I'm willing to cut the president some slack on energy, since in addition to bowing before the two false idols of our time to which all respectable people must kowtow, Wind and Solar, he says sensible things about nuclear energy and offshore drilling and coal sequestration research:
But to create more of these clean energy jobs, we need more production, more efficiency, more incentives. That means building a new generation of safe, clean nuclear power plants in this country. It means making tough decisions about opening new offshore areas for oil and gas development. It means continued investment in advanced biofuels and clean coal technologies.
Unfortunately, after these sensible statements he then goes wrong again, in my opinion, by endorsing the cap-and-trade bill's approach of making non-renewable energy artificially expensive and then, having rigged prices, claiming that subsidized solar and wind are suddenly "economical" and "cheap" in reality instead of make-believe:
And yes, it means passing a comprehensive energy and climate bill with incentives that will finally make clean energy the profitable kind of energy in America. (emphasis added)
Mr. President, if you need to rig the market to make something profitable, it ain't profitable. As the Breakthrough Institute and Obama's own Energy Secretary Chu have argued, the goal is to make clean energy cheap in reality, not to disguise its cost by tax subsidies for wind and solar and tax penalties for fossil fuels.
Inevitably we get another gimmick beloved by all right-thinking, moral people: weatherization.
We should put more Americans to work building clean energy facilities, and give rebates to Americans who make their homes more energy efficient, which supports clean energy jobs.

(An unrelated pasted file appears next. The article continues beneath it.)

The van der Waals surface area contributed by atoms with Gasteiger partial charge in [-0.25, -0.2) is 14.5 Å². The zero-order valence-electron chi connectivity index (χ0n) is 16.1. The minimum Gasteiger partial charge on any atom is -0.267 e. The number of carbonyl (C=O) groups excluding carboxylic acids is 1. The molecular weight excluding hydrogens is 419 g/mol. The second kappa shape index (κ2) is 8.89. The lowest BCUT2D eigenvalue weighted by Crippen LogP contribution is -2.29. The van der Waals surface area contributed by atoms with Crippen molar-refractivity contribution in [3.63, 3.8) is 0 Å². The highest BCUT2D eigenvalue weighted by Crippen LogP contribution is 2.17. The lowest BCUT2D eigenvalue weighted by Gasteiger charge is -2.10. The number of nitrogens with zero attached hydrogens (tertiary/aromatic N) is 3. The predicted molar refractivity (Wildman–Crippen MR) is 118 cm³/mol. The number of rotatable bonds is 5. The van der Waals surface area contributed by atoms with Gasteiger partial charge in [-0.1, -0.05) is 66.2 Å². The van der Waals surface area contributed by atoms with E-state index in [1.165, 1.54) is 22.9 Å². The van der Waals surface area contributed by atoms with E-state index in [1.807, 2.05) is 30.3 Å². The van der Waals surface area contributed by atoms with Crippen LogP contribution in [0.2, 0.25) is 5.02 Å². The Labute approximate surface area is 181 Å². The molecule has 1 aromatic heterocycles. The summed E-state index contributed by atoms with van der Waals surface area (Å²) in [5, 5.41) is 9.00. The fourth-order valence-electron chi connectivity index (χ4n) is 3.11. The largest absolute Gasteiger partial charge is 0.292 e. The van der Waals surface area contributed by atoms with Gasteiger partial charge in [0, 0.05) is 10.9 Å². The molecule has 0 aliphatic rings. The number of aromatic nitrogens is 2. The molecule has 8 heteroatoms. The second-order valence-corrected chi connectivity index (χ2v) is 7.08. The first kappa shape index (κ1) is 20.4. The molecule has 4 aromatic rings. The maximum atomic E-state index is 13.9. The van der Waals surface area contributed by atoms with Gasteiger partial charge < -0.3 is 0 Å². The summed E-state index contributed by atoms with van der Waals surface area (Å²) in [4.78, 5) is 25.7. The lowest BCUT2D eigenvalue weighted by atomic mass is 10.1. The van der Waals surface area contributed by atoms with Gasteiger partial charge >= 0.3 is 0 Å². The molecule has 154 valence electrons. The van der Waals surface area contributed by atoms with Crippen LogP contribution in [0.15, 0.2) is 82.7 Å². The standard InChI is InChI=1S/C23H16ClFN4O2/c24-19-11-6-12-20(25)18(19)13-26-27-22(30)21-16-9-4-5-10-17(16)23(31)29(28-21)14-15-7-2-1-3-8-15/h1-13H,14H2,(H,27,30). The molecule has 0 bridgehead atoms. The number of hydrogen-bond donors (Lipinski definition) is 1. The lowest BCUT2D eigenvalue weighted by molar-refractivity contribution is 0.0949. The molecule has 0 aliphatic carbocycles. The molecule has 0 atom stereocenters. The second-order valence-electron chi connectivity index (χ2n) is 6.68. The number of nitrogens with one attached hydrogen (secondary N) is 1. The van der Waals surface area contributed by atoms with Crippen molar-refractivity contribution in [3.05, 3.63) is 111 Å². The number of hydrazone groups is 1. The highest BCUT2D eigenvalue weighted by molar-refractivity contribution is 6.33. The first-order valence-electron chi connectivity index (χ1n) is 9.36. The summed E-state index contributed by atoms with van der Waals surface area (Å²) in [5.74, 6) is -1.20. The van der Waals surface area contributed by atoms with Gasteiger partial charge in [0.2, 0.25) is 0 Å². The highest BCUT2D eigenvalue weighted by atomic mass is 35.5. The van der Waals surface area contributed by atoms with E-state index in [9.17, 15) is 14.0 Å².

Tax credits for insulation. What a rinky-dink Mickey Mouse Robert Rubin Hamilton Project micro-idea. I have nothing against insulation, but, speaking of mice, in the words of the Roman poet Horace, "the mountain went into labor and gave birth to a ridiculous mouse."
Perhaps the biggest disconnect between sound theory and underwhelming and anticlimactic policy is found in his discussion of trade:
Third, we need to export more of our goods. Because the more products we make and sell to other countries, the more jobs we support right here in America. So tonight, we set a new goal: We will double our exports over the next five years, an increase that will support two million jobs in America.
To help meet this goal, we're launching a National Export Initiative that will help farmers and small businesses increase their exports, and reform export controls consistent with national security.
One cheer. Why are we only helping farmers (who already do quite well in international trade) and small business? What about big industrial firms--you know, automobile companies and aerospace companies? There aren't a whole lot of mom-and-pop car companies and plane and PC manufacturers. With our growing merchandise trade deficit, do we really need Jeffersonian romanticism about farms and small businesses? Isn't that what the Republican party is for? Wasn't that the economic program of my benighted ancestors in the Confederate States of America?